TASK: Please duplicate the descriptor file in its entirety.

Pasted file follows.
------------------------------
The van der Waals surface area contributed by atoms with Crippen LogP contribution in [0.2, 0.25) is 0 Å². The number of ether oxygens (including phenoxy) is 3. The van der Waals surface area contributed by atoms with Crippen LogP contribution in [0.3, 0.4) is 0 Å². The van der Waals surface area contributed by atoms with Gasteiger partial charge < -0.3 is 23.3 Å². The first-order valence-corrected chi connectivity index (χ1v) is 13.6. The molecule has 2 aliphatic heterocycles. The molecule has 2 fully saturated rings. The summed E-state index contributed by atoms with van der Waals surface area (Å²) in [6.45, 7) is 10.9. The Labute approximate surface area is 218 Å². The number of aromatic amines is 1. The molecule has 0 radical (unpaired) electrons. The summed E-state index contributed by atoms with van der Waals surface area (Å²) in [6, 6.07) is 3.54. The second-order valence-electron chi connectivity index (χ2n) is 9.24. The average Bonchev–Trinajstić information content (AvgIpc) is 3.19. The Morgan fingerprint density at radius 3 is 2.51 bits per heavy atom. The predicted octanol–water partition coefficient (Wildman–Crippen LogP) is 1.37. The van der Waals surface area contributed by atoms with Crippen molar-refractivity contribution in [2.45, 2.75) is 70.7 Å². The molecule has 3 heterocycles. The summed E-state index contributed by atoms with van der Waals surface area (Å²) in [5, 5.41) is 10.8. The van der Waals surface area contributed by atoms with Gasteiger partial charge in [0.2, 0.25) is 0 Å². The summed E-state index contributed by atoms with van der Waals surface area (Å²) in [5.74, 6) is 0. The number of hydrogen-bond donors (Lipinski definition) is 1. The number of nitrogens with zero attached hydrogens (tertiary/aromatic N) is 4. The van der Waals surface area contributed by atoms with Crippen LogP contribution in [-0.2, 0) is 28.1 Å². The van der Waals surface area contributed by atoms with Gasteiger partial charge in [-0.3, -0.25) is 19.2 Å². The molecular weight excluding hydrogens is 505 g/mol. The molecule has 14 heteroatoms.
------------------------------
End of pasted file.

The van der Waals surface area contributed by atoms with Crippen LogP contribution in [0.2, 0.25) is 0 Å². The number of ether oxygens (including phenoxy) is 3. The van der Waals surface area contributed by atoms with Crippen LogP contribution in [0.3, 0.4) is 0 Å². The van der Waals surface area contributed by atoms with Gasteiger partial charge < -0.3 is 23.3 Å². The first-order valence-corrected chi connectivity index (χ1v) is 13.6. The molecule has 2 aliphatic heterocycles. The molecule has 2 fully saturated rings. The summed E-state index contributed by atoms with van der Waals surface area (Å²) in [6.45, 7) is 10.9. The Labute approximate surface area is 218 Å². The number of aromatic amines is 1. The molecule has 0 radical (unpaired) electrons. The summed E-state index contributed by atoms with van der Waals surface area (Å²) in [6, 6.07) is 3.54. The second-order valence-electron chi connectivity index (χ2n) is 9.24. The average Bonchev–Trinajstić information content (AvgIpc) is 3.19. The Morgan fingerprint density at radius 3 is 2.51 bits per heavy atom. The predicted octanol–water partition coefficient (Wildman–Crippen LogP) is 1.37. The van der Waals surface area contributed by atoms with Crippen molar-refractivity contribution in [2.45, 2.75) is 70.7 Å². The molecule has 3 heterocycles. The summed E-state index contributed by atoms with van der Waals surface area (Å²) in [5, 5.41) is 10.8. The van der Waals surface area contributed by atoms with Gasteiger partial charge in [0.2, 0.25) is 0 Å². The summed E-state index contributed by atoms with van der Waals surface area (Å²) in [5.74, 6) is 0. The number of hydrogen-bond donors (Lipinski definition) is 1. The number of nitrogens with zero attached hydrogens (tertiary/aromatic N) is 4. The van der Waals surface area contributed by atoms with Crippen LogP contribution in [-0.2, 0) is 28.1 Å². The van der Waals surface area contributed by atoms with Gasteiger partial charge in [-0.3, -0.25) is 19.2 Å². The molecular weight excluding hydrogens is 505 g/mol. The molecule has 14 heteroatoms.